A new syllabus is being launched "to make children aware of non-beliefs" in schools across Lancashire, U.K.
Students as young as four, according to Lancashire Telegraph, will be taught about atheism in Blackburn with Darwen schools for the first time.
The six major faiths – Christianity, Buddhism, Hinduism, Islam, Judaism and Sikhism – will continue to be a part of the RE (Religious Education) curriculum, with humanism added to the list, education chiefs stressed.
"We really must recognize that some people do not believe in God and do not have a religious background," said Fiona Moss, a primary specialist and RE Curriculum Adviser, to LT.
Hoping to support children towards becoming good citizens not only in Blackburn but in the world as well, Moss noted, "The aim is for them to be confident wherever they settle."
The syllabus was created based on the RE syllabus in Leicester (one of the first places to teach about atheism) and 2001 census results, which revealed that more than 10,000 people did not follow a religion.
"This is the first time we have given respect for non-religious life stances," remarked Dot Thomson, a school improvement officer, as reported by LT. "I would not describe [the syllabus] as radical but it is disassociated from what went before in Blackburn with Darwen."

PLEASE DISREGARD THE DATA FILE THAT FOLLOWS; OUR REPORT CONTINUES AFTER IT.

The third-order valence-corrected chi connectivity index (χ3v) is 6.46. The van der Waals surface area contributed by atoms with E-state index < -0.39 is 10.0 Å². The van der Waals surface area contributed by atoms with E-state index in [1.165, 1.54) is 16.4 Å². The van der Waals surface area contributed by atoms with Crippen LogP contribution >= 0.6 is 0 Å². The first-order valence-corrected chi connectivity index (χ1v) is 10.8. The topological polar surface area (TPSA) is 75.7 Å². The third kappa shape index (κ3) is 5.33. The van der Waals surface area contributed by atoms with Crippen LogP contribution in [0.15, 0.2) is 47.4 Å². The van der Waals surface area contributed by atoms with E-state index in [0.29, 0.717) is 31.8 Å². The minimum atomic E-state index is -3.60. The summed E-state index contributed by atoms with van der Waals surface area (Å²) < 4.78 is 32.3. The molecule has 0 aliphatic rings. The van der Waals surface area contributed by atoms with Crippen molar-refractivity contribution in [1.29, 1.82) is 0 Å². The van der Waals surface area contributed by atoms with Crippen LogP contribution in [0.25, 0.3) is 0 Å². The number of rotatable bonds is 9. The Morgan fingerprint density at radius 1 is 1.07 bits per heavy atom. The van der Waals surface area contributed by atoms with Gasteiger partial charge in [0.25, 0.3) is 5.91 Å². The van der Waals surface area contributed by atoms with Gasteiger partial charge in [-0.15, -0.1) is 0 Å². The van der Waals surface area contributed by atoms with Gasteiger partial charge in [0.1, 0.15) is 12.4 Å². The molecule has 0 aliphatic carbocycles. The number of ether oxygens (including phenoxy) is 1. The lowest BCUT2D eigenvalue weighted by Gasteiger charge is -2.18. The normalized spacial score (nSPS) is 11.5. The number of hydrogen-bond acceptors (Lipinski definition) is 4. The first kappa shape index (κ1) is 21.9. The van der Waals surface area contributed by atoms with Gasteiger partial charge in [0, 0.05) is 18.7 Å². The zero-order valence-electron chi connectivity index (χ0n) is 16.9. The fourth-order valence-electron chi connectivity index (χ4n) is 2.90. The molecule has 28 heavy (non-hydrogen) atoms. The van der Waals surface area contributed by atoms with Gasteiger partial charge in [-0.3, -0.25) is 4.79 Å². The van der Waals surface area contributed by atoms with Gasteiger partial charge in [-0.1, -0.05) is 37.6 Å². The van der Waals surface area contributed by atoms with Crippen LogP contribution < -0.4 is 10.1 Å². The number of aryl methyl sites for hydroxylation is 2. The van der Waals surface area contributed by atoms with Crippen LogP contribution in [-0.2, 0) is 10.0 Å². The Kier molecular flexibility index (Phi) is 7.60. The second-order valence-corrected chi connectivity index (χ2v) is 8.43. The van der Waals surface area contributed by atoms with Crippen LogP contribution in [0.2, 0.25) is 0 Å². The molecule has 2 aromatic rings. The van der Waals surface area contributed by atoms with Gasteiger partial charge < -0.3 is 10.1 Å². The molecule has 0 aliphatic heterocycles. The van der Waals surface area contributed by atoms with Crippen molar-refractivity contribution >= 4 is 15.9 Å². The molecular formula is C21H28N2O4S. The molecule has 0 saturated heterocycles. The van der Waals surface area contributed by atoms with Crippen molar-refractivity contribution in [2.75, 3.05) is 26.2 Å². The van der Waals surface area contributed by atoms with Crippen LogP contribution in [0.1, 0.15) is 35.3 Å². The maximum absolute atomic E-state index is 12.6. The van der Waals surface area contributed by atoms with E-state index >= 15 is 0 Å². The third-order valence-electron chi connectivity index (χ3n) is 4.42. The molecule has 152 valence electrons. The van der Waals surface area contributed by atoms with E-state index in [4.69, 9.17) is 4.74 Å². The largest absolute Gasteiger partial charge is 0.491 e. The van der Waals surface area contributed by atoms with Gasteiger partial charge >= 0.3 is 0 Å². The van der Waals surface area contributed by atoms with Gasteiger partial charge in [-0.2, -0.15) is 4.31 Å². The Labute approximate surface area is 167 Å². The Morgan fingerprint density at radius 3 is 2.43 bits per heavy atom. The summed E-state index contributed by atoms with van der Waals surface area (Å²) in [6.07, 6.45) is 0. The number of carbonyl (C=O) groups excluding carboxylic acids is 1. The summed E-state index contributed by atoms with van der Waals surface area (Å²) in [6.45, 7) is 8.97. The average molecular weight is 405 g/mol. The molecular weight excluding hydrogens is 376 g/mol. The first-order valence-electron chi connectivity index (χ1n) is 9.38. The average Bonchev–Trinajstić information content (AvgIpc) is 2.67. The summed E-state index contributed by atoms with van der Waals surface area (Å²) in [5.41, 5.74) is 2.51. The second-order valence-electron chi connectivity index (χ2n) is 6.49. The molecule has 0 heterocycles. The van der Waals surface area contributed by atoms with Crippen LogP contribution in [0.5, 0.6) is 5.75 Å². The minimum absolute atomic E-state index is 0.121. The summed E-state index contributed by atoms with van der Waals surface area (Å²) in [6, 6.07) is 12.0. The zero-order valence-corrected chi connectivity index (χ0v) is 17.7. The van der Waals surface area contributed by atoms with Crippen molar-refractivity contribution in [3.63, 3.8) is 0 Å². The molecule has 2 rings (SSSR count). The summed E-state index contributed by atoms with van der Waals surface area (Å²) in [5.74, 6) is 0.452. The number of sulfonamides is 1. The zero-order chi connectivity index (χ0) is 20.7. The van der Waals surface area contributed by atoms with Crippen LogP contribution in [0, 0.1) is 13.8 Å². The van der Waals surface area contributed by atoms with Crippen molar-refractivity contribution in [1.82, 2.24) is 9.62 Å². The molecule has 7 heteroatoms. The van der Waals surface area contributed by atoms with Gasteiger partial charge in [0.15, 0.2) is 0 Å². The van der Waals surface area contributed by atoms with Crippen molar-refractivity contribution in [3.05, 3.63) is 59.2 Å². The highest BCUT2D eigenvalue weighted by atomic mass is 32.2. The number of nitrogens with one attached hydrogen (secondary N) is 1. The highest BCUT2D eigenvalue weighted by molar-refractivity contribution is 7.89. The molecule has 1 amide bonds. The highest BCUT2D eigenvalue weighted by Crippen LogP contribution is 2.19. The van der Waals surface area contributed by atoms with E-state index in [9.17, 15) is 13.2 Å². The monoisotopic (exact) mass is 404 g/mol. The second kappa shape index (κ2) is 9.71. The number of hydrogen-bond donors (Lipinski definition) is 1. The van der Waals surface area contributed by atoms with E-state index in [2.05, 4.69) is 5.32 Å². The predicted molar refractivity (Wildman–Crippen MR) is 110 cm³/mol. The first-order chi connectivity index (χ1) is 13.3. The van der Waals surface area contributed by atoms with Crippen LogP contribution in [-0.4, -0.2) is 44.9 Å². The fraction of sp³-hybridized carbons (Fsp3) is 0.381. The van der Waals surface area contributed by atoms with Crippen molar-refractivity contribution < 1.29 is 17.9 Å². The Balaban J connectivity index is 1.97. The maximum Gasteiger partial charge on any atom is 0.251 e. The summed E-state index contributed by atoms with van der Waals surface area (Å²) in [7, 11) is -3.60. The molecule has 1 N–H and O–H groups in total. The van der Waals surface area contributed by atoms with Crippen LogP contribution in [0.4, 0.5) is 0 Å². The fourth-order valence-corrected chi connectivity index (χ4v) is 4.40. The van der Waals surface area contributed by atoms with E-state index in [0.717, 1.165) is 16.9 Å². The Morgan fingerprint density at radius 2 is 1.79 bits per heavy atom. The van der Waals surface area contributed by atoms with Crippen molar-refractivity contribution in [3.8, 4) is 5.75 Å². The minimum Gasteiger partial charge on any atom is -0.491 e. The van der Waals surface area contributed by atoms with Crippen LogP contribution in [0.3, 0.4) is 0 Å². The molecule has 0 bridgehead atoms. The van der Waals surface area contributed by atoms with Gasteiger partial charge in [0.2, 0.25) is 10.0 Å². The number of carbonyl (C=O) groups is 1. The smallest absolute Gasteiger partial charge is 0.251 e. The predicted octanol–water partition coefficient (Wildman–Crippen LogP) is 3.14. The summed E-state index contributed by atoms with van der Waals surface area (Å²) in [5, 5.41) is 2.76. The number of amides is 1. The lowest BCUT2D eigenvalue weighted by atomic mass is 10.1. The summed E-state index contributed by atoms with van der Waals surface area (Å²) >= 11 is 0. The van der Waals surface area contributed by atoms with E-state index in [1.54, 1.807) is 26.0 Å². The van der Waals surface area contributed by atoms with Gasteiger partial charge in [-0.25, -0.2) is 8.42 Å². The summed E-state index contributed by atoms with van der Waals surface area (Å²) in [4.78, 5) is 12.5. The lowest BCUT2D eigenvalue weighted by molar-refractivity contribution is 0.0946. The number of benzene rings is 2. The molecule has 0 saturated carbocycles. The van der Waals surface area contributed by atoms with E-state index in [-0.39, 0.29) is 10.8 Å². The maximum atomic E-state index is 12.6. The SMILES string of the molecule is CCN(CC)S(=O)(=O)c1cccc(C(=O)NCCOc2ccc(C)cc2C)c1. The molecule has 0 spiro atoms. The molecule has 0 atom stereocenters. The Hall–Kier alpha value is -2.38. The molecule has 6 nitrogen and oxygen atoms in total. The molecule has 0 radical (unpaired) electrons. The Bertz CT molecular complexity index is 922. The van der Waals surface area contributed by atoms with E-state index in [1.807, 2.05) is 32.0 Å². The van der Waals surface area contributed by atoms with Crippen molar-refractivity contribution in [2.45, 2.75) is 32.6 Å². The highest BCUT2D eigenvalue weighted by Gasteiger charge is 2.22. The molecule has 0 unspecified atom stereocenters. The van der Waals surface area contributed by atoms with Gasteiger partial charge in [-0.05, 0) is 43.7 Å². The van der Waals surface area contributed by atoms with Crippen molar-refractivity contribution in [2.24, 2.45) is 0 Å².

Thomson expects that this year's census will show the diverse faiths and beliefs in the area.
"We don't want the future to be blind," Chris Thayne, the chair of Blackburn with Darwen Standing Advisory Councils on Religious Education, told the local publication. "We want it to be illuminated. We need understanding without prejudice."
While many were enthusiastic about the new syllabus, some, including Muslims, found it to be dangerous.
Salim Mulla, chair of Lancashire Council of Mosques told LT it could confuse children.
The Lancashire borough yields the third highest Muslim population in the U.K. and is the highest outside of London.
But the Rev. Kevin Logan, a regular Lancashire Telegraph columnist and religious community leader, stated that he wasn't worried about Christianity. "It can stand against any belief and come out in a good light," he said.
"It is quite a change but it is completely right to recognize atheism and humanism. They are religions like any others," Logan added. "It is just that people worship man instead of a god."
Set to launch in September, 28 primary and secondary community schools will witness the curriculum change. Faith schools can also teach the syllabus.